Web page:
Health disparities disproportionately affect communities of color, other vulnerable and marginalized populations, as well as rural populations.
Diversity in the medical workforce improves our ability to interact with our communities and contributes to excellence in patient care, community interaction, and service, and decreases health disparities.
Expanding access to lifesaving AML treatments
Acute myeloid leukemia (AML) is one of the most common, and aggressive, types of blood cancer that strike adults.
Dr. Johnnie Orozco is developing safer, more targeted therapies to treat people with AML, which will also help expand access to potential cures for underserved populations.
Genetics of Alzheimer's Diseases in African Americans
Dr. Paul Crane (with Dr. Eric Larson, Kaiser) leads the Adult Changes in Thought (ACT) study focused on late-life brain functioning and dementia and Alzheimer's disease.
Modern genetic studies require thousands of people, and no single study (including ACT) has sufficient numbers of African American participants on its own for adequately powered genetic work.
ACT has partnered with many other studies across the country to specifically assess the genetics of Alzheimer's disease in African Americans.
Jackson Heart Study
Dr. Bessie Young has brought together a working group composed of national experts on Chronic Kidney Disease (CKD) epidemiological research and biostatistics through the Jackson Heart Study.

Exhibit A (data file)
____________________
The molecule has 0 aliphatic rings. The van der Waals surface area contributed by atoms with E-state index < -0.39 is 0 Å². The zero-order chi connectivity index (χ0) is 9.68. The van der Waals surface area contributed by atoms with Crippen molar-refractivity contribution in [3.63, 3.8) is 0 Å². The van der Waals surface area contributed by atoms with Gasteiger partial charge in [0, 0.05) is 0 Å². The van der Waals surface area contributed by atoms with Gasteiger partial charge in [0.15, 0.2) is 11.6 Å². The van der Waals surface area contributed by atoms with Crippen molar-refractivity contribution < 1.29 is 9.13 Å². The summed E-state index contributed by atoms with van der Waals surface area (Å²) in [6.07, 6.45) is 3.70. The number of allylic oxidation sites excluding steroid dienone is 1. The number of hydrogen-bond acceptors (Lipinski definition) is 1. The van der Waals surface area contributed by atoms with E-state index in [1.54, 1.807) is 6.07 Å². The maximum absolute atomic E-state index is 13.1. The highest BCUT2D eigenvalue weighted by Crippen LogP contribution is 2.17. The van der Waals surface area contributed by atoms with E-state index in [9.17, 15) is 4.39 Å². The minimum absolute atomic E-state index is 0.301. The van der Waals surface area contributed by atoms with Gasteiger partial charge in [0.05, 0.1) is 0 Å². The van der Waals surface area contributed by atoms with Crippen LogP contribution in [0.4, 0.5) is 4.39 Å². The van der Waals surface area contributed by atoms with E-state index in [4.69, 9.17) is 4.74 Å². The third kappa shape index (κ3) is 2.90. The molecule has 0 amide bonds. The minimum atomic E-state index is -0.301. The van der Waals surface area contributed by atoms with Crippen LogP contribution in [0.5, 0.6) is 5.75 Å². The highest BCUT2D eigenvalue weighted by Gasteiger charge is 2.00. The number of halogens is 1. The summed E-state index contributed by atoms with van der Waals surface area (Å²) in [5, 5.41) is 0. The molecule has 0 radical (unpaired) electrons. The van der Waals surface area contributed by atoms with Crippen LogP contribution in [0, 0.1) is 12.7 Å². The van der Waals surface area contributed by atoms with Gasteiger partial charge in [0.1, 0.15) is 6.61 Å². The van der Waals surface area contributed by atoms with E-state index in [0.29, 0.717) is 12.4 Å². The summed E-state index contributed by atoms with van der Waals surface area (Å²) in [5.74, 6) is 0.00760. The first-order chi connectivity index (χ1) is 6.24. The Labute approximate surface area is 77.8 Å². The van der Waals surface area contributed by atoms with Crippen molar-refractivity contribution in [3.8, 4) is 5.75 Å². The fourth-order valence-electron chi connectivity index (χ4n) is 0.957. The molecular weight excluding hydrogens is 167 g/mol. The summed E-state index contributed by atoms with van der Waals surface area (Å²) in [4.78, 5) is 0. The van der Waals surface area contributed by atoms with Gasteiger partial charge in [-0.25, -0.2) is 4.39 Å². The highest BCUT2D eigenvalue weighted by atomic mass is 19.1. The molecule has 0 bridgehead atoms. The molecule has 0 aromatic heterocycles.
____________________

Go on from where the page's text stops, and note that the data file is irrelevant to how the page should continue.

This project is an important next step in advancing the nephrological and cardiovascular wellness of African Americans.
Bias assessment for cognitive and other tests: differential item functioning (DIF) research
Item bias detection is an important area in assessment, to ensure that the measures reflect only the underlying factor intended by the items in aggregate and not construct-irrelevant factors that could bias test results.
Dr. Paul Crane (General Internal Medicine) and his research group have pioneered analysis techniques that can account for items with differential item functioning (DIF), as opposed to removing items with DIF.
The DIF-related tools they have developed have been implemented in research studies of diverse populations across the country and around the world.
Addressing disparities in the response to patient harm
Experiencing harm from medical care is among the most difficult and challenging circumstances a patient can face. Racial bias, limited English proficiency, differing cultural norms, disability, or a lack of stable housing can make such harm even more traumatic for patients and their families.
These disparities in respect, dignity, and accountability have serious implications for the individuals affected and for society as a whole.
Dr. Thomas Gallagher is collaborating with a team of researchers to use Community Based Participatory Research (CBPR) to adapt the Communication and Resolution Program (CRP) model to better support the needs of marginalized patients aftercare breakdowns.
LatinX Diabetes Clinic
This clinic was established to decrease healthcare disparities in LatinX patients with diabetes, address cultural and linguistic barriers to high quality care, increase opportunities for medical trainees to understand the cultural and sociological aspects of the prevention and management of diabetes and its complications in this community, and improve the overall health of the LatinX community, regionally and nationally, through increased clinical and basic science research in the prevention and treatment of diabetes.